"I tried my best to keep a positive attitude.  I worked, day in and day out, to fight cancer.  And I've been one of the lucky ones who has survived."  Something like that.  It demonstrates an understanding that cancer is not completely in our control.  It leaves room for the families of those who didn't survive to celebrate your survival without feeling like you think their loved one should have worked harder or that they should have had a stronger will to survive.

My heart swells for each and every cancer survivor out there.  I have seen how tough the road through treatment can be.  To get through something like cancer is something worth shouting about from the rooftops.  I just hope we can begin to shift the language of the survivor narrative to be considerate of how powerfully the language of a survivor's narrative can impact the families of those who were not quite as lucky.

solar roadways

A friend of mine shared this on Facebook recently and I thought I'd share it here because I think it is so cool!   Solar roadways.  How had we not thought of this before? 

Ok, folks!  We're approaching the end of the third quarter... Unreal.

On the previously-mentioned stories:

The piece on the pastor who used to be a part of a gang didn't turn out quite how I'd hoped it would as a video piece.  That being said, I'm planning to use audio from the video to make a neat audio piece!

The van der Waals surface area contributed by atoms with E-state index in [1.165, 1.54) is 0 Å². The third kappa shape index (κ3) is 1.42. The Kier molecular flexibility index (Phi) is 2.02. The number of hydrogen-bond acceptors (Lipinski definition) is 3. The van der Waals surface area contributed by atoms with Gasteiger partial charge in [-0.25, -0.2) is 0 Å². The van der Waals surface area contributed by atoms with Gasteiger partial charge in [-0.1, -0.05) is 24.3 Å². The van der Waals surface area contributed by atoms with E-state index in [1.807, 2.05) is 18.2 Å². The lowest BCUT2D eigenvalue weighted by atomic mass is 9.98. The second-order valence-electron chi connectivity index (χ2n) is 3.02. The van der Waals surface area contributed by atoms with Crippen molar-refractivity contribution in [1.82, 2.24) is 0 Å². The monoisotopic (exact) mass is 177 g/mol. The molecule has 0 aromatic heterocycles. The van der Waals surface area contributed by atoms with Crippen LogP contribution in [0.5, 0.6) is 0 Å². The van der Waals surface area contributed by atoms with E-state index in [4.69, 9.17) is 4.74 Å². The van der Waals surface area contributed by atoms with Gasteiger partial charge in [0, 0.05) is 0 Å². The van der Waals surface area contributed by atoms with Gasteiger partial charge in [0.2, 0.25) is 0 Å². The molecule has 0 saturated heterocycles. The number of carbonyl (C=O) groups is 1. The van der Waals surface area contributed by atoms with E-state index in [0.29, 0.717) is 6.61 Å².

The TFA piece went well.  Not as well as I hoped, but still.   I keep hearing Ira Glass' words on the creative process going through my head... one day, I'll get there.  Day by day.  Check out the video below for more on that...

I just received some great feedback on my CrossFit for Kids piece today and am looking forward to reworking parts of it and strengthening my narration... I'll post it as soon as it's complete!

As for the interview with the Holocaust survivor who was on Schindler's List?  I interviewed her daughter instead.  It was an awesome interview!  I feel like focusing on the way that the Holocaust has impacted the children and grandchildren of survivors is really, really interesting.

Wait, it's already May?

Oh hey there!

Where has the time gone?   It's casually May 2 and I'm now halfway through my third quarter at Medill!  Kind of difficult to believe.

 

Updates

I'm on the documentary track here at Medill.  And I'm taking advantage of the opportunities that are coming my way to focus on stories that mean a lot to me.